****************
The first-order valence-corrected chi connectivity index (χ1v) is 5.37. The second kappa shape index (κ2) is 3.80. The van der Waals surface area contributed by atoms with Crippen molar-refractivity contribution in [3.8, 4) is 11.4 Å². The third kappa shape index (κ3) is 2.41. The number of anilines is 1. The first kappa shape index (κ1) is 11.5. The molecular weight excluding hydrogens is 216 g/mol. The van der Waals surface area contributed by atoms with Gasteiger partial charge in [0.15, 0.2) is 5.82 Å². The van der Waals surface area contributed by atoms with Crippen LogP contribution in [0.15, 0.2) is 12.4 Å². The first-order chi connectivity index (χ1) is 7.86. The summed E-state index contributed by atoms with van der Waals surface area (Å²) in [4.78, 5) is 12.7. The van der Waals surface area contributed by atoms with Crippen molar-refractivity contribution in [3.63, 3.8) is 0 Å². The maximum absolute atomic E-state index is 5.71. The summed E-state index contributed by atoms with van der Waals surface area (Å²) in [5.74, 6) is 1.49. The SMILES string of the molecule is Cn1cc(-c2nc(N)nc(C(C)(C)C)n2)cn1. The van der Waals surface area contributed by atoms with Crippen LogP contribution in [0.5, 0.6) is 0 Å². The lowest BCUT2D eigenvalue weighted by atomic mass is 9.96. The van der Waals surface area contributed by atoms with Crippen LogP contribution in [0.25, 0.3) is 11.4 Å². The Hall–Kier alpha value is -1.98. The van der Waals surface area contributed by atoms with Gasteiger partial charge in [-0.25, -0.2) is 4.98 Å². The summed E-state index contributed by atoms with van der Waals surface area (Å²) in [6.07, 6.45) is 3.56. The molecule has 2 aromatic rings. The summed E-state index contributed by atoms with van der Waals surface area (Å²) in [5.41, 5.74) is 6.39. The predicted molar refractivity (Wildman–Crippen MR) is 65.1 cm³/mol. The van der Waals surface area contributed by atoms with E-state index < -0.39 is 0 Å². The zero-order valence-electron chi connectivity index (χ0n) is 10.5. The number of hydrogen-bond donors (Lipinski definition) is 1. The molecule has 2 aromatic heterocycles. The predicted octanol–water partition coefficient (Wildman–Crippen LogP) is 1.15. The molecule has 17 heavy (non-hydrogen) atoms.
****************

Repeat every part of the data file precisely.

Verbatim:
The first-order valence-corrected chi connectivity index (χ1v) is 5.37. The second kappa shape index (κ2) is 3.80. The van der Waals surface area contributed by atoms with Crippen molar-refractivity contribution in [3.8, 4) is 11.4 Å². The third kappa shape index (κ3) is 2.41. The number of anilines is 1. The first kappa shape index (κ1) is 11.5. The molecular weight excluding hydrogens is 216 g/mol. The van der Waals surface area contributed by atoms with Gasteiger partial charge in [0.15, 0.2) is 5.82 Å². The van der Waals surface area contributed by atoms with Crippen LogP contribution in [0.15, 0.2) is 12.4 Å². The first-order chi connectivity index (χ1) is 7.86. The summed E-state index contributed by atoms with van der Waals surface area (Å²) in [4.78, 5) is 12.7. The van der Waals surface area contributed by atoms with Crippen molar-refractivity contribution in [3.63, 3.8) is 0 Å². The maximum absolute atomic E-state index is 5.71. The summed E-state index contributed by atoms with van der Waals surface area (Å²) in [5.74, 6) is 1.49. The SMILES string of the molecule is Cn1cc(-c2nc(N)nc(C(C)(C)C)n2)cn1. The van der Waals surface area contributed by atoms with Crippen LogP contribution in [0.5, 0.6) is 0 Å². The lowest BCUT2D eigenvalue weighted by atomic mass is 9.96. The van der Waals surface area contributed by atoms with Crippen LogP contribution in [0.25, 0.3) is 11.4 Å². The Hall–Kier alpha value is -1.98. The van der Waals surface area contributed by atoms with Gasteiger partial charge in [-0.25, -0.2) is 4.98 Å². The summed E-state index contributed by atoms with van der Waals surface area (Å²) in [6.07, 6.45) is 3.56. The molecule has 2 aromatic rings. The summed E-state index contributed by atoms with van der Waals surface area (Å²) in [5.41, 5.74) is 6.39. The predicted molar refractivity (Wildman–Crippen MR) is 65.1 cm³/mol. The van der Waals surface area contributed by atoms with E-state index < -0.39 is 0 Å². The zero-order valence-electron chi connectivity index (χ0n) is 10.5. The number of hydrogen-bond donors (Lipinski definition) is 1. The molecule has 2 aromatic heterocycles. The predicted octanol–water partition coefficient (Wildman–Crippen LogP) is 1.15. The molecule has 17 heavy (non-hydrogen) atoms.